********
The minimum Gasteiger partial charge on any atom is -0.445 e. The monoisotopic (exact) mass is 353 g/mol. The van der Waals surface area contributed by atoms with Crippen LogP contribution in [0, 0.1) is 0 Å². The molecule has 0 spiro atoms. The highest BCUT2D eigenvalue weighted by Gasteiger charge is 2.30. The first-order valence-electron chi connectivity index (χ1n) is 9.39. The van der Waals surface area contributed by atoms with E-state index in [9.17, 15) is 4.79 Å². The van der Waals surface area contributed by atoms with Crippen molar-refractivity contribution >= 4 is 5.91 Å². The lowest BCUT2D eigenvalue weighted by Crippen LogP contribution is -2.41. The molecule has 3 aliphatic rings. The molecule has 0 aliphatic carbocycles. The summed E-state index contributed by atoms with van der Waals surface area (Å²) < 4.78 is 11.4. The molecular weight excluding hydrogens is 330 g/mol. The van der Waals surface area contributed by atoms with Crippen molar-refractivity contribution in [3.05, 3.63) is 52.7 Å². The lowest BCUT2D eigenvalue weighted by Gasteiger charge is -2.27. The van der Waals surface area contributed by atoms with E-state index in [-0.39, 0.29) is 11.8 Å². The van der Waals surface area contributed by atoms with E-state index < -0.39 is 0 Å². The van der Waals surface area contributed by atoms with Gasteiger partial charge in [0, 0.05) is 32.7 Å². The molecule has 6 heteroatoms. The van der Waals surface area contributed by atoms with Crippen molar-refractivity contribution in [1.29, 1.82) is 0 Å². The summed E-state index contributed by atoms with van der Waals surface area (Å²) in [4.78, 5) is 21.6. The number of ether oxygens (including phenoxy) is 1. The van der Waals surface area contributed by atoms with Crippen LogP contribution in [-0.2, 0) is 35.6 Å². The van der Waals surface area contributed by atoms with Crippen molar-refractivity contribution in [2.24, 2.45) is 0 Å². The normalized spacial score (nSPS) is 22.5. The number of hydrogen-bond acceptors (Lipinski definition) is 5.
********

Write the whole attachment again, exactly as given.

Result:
The minimum Gasteiger partial charge on any atom is -0.445 e. The monoisotopic (exact) mass is 353 g/mol. The van der Waals surface area contributed by atoms with Crippen LogP contribution in [0, 0.1) is 0 Å². The molecule has 0 spiro atoms. The highest BCUT2D eigenvalue weighted by Gasteiger charge is 2.30. The first-order valence-electron chi connectivity index (χ1n) is 9.39. The van der Waals surface area contributed by atoms with E-state index in [9.17, 15) is 4.79 Å². The van der Waals surface area contributed by atoms with Crippen molar-refractivity contribution >= 4 is 5.91 Å². The lowest BCUT2D eigenvalue weighted by Crippen LogP contribution is -2.41. The molecule has 3 aliphatic rings. The molecule has 0 aliphatic carbocycles. The summed E-state index contributed by atoms with van der Waals surface area (Å²) < 4.78 is 11.4. The molecular weight excluding hydrogens is 330 g/mol. The van der Waals surface area contributed by atoms with Crippen molar-refractivity contribution in [3.05, 3.63) is 52.7 Å². The lowest BCUT2D eigenvalue weighted by Gasteiger charge is -2.27. The van der Waals surface area contributed by atoms with E-state index in [-0.39, 0.29) is 11.8 Å². The van der Waals surface area contributed by atoms with E-state index < -0.39 is 0 Å². The van der Waals surface area contributed by atoms with Gasteiger partial charge in [0, 0.05) is 32.7 Å². The molecule has 6 heteroatoms. The van der Waals surface area contributed by atoms with Crippen molar-refractivity contribution in [1.29, 1.82) is 0 Å². The summed E-state index contributed by atoms with van der Waals surface area (Å²) in [4.78, 5) is 21.6. The number of ether oxygens (including phenoxy) is 1. The van der Waals surface area contributed by atoms with Crippen LogP contribution in [-0.2, 0) is 35.6 Å². The van der Waals surface area contributed by atoms with Crippen molar-refractivity contribution in [2.24, 2.45) is 0 Å². The normalized spacial score (nSPS) is 22.5. The number of hydrogen-bond acceptors (Lipinski definition) is 5.